Corporate Innovator Profile
|Name: Julie Belkus
Title: Senior Manager-Product Management, Innovation
Experience: New Balance
Total Corporate Innovation Experience: 10 years
LinkedIn: Julie Belkus
As an iconic global athletic brand, Reebok must consistently innovate to maintain and grow market share in the midst of increasing competition. A primary stakeholder in this endeavor is Julie Belkus, a senior manager within the company’s burgeoning innovation group. Julie recently spoke to us about the innovation priorities of one of the world’s largest footwear companies, how those priorities have changed and evolved over time, and how she guides her team to identify trends 3-5 years ahead of market acceptance.
Tell us a little bit about how your career has evolved from its beginnings in consumer products to innovation roles at some of the world’s largest footwear companies.
My career began in women’s ready-to-wear fashion apparel as a technical designer working for Sears and then later Saks Inc. When I took my first role in footwear product development, I had no clue how footwear was made or what the creative process would be, but I knew I could learn. I was excited to bring my fashion experience into the athletic world.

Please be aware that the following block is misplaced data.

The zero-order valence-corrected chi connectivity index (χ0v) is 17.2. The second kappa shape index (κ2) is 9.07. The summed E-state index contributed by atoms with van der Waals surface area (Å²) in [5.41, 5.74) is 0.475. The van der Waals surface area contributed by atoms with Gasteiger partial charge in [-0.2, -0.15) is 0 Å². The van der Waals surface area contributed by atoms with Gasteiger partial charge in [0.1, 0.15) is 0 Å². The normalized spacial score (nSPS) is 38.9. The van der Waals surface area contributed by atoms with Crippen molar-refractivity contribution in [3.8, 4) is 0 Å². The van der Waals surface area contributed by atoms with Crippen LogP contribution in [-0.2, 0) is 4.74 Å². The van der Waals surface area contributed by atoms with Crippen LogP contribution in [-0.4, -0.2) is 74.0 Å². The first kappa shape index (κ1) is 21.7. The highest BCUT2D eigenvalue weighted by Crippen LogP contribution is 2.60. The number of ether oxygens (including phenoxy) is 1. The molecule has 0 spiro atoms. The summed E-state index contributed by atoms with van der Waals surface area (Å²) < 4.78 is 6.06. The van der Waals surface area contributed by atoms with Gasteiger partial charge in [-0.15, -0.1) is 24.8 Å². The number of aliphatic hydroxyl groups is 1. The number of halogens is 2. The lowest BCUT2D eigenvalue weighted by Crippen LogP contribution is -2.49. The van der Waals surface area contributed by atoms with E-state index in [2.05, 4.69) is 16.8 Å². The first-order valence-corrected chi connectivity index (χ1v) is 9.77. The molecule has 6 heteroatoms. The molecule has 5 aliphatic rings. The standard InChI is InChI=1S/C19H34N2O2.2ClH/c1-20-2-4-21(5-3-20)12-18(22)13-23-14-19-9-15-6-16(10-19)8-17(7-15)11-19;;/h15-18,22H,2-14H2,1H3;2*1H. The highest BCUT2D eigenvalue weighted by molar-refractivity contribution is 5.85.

I found my way to New Balance and wasn’t there for long before I was driving the factory crazy with a steady stream of self-initiated side projects on top of my assigned projects. If there was a new material or new process, I wanted to try it. If I thought I could better develop a design by modifying the intent or look, I would request my own prototypes. Sometimes these explorations became real shoes, other times I failed, learned and applied the experience to a new endeavor.
Moving into innovation from an inline product development mindset is a big shift. Calendars, direction, boundaries and cost are all theoretical and highly ambiguous. Being comfortable and thriving on working in the gray area is critical to your success. But innovation proved a good fit for me. I love new ideas and particularly ideas that people say are impossible. There is nothing more satisfying than making the impossible possible.